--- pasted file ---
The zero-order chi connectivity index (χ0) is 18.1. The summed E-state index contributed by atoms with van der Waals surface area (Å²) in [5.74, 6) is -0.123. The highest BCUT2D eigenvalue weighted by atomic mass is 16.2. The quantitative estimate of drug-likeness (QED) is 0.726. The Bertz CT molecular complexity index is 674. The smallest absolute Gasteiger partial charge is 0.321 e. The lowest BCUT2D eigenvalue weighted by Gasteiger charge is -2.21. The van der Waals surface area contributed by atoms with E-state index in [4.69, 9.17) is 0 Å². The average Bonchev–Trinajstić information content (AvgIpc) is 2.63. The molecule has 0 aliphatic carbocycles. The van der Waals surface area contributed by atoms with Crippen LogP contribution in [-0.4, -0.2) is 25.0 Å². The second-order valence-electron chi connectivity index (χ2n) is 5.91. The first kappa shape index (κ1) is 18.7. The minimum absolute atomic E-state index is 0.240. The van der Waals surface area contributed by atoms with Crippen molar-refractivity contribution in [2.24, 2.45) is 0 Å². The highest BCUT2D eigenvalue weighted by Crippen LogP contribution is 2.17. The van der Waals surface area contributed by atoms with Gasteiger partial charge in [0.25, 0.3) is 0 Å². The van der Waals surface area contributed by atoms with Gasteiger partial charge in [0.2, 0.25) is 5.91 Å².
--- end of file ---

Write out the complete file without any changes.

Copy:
The zero-order chi connectivity index (χ0) is 18.1. The summed E-state index contributed by atoms with van der Waals surface area (Å²) in [5.74, 6) is -0.123. The highest BCUT2D eigenvalue weighted by atomic mass is 16.2. The quantitative estimate of drug-likeness (QED) is 0.726. The Bertz CT molecular complexity index is 674. The smallest absolute Gasteiger partial charge is 0.321 e. The lowest BCUT2D eigenvalue weighted by Gasteiger charge is -2.21. The van der Waals surface area contributed by atoms with E-state index in [4.69, 9.17) is 0 Å². The average Bonchev–Trinajstić information content (AvgIpc) is 2.63. The molecule has 0 aliphatic carbocycles. The van der Waals surface area contributed by atoms with Crippen LogP contribution in [-0.4, -0.2) is 25.0 Å². The second-order valence-electron chi connectivity index (χ2n) is 5.91. The first kappa shape index (κ1) is 18.7. The minimum absolute atomic E-state index is 0.240. The van der Waals surface area contributed by atoms with Crippen molar-refractivity contribution in [2.24, 2.45) is 0 Å². The highest BCUT2D eigenvalue weighted by Crippen LogP contribution is 2.17. The van der Waals surface area contributed by atoms with Gasteiger partial charge in [0.25, 0.3) is 0 Å². The van der Waals surface area contributed by atoms with Gasteiger partial charge in [0.2, 0.25) is 5.91 Å².